Despite what we know and believe, there are powerful forces seeking to limit, if not end, colleges of education as we know them.  Consider the ways in which states increasingly extend privilege to alternative teacher credential pathways via funding and deregulation of state requirements.  Consider that even a director of teacher education, Katherine Merseth of Harvard Graduate School, asserted that only about 100 teacher education programs are worthwhile (Ramirez, 2009).

Clearly, colleges of education need to demonstrate their value. From my perspective, colleges of education must play a critical role, along with other stakeholders, in addressing the following five challenges.  In addition, the answer to one pressing question can potentially shape or reshape the context of the work in colleges of education. 

Five Pressing Challenges and One Pressing Question

The first pressing challenge for those who value education as a public interest is responding in a strong, complete, and robust way to the national discourse asserting that education is a private commodity to be bought and sold.  In other words, how do we address neo-liberalism: unfettered capitalism, or what McLaren and Farahmandpur (2005) call "capitalism with the gloves off” (p. 15)?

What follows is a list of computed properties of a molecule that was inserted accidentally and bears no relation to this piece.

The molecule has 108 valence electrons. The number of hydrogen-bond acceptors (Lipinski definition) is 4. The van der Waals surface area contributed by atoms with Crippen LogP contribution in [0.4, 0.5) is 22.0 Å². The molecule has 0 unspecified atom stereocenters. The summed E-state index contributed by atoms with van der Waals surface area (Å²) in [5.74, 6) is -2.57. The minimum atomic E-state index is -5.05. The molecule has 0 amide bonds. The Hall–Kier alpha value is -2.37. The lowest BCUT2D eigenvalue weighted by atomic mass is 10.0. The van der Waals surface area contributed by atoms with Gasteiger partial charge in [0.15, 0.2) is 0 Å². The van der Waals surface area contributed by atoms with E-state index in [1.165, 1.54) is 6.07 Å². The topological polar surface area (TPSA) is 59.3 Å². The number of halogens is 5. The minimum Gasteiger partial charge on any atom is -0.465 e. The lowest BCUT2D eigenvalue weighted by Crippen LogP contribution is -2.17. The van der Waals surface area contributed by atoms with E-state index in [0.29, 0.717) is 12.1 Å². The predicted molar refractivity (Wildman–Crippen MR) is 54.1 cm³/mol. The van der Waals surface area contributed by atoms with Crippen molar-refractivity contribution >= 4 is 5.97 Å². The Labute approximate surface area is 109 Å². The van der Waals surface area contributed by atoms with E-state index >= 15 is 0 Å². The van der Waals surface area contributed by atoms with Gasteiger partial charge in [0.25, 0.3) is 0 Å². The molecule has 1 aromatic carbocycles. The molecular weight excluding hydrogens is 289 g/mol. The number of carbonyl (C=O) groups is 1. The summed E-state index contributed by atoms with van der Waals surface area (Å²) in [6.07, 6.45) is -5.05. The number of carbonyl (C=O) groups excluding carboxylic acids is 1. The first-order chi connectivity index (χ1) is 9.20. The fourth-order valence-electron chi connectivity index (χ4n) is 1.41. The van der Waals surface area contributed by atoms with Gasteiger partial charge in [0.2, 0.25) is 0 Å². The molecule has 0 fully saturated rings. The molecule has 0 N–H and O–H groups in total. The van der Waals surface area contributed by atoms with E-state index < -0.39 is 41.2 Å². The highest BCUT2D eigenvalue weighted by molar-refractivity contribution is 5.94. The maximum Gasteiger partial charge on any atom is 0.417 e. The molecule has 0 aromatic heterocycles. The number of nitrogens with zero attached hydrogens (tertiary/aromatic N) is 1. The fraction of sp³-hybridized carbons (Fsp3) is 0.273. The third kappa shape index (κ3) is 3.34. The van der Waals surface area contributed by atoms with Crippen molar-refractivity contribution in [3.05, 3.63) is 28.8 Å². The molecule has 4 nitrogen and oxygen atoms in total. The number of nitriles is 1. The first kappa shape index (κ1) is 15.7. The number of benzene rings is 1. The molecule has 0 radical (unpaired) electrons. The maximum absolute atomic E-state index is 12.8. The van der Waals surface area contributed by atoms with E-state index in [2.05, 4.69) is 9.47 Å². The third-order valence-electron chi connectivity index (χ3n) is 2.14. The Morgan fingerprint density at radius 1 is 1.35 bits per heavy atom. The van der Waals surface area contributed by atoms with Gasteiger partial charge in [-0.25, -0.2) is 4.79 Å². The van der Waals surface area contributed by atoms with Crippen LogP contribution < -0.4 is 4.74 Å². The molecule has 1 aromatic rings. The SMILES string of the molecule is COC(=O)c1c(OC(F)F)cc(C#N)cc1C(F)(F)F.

Stan Karp’s (2011) sharp article, "Who's bashing teachers and public schools and what can we do about it?" in Rethinking Schools, asserts that neoliberalism is the real threat to our democracy.  Karp asserts that corporate managers want education that is cheap, businesspeople look at education as a new way to make a profit, and billionaires play with educational reform as if it is a hobby.  Consider what unfettered capitalism has done to the housing market, health care, and the economy broadly.  Indeed, we ought to be worried if we continue down this path.  At the heart of this challenge is the following question: Is free, public education as a fundamental democratic principle going to diminish?

The second challenge is the nearly schizophrenic initiatives driving reform in teacher education programs.  At one end are those efforts aimed at reducing the requirements for those who wish to teach, what Ken Zeichner (2006) calls teacher credential deregulation. At the other end are those university-based teacher education programs that are being more fiercely over-regulated when they view teaching as a professional endeavor.  At the core of these two responses to teacher education reform are alternative visions of being an educational profession.  The teacher credential deregulation view sees teaching as a technical act which requires that an individual’s only pre-requisite to teaching is academic content knowledge measured via a standardized examination or university major.  Teaching strategies can then be imposed on these individuals based on what has been identified as  research-based best practices to create decontextualized, unresponsive, and  scripted teaching and curricula. 

Conversely, the professional vision recognizes teaching as both an art and science.  It recognizes that teachers are guided by theories of action, and that teachers must be professionals who understand the dynamic, complex, and uncertain realities of teaching and learning.  Educational professionals adjust their instruction and curriculum to meet the realities of the students and classrooms in their charge.  Unfortunately, continual scrutiny of those pursuing this vision of teaching is coupled with additional, not fewer, regulations.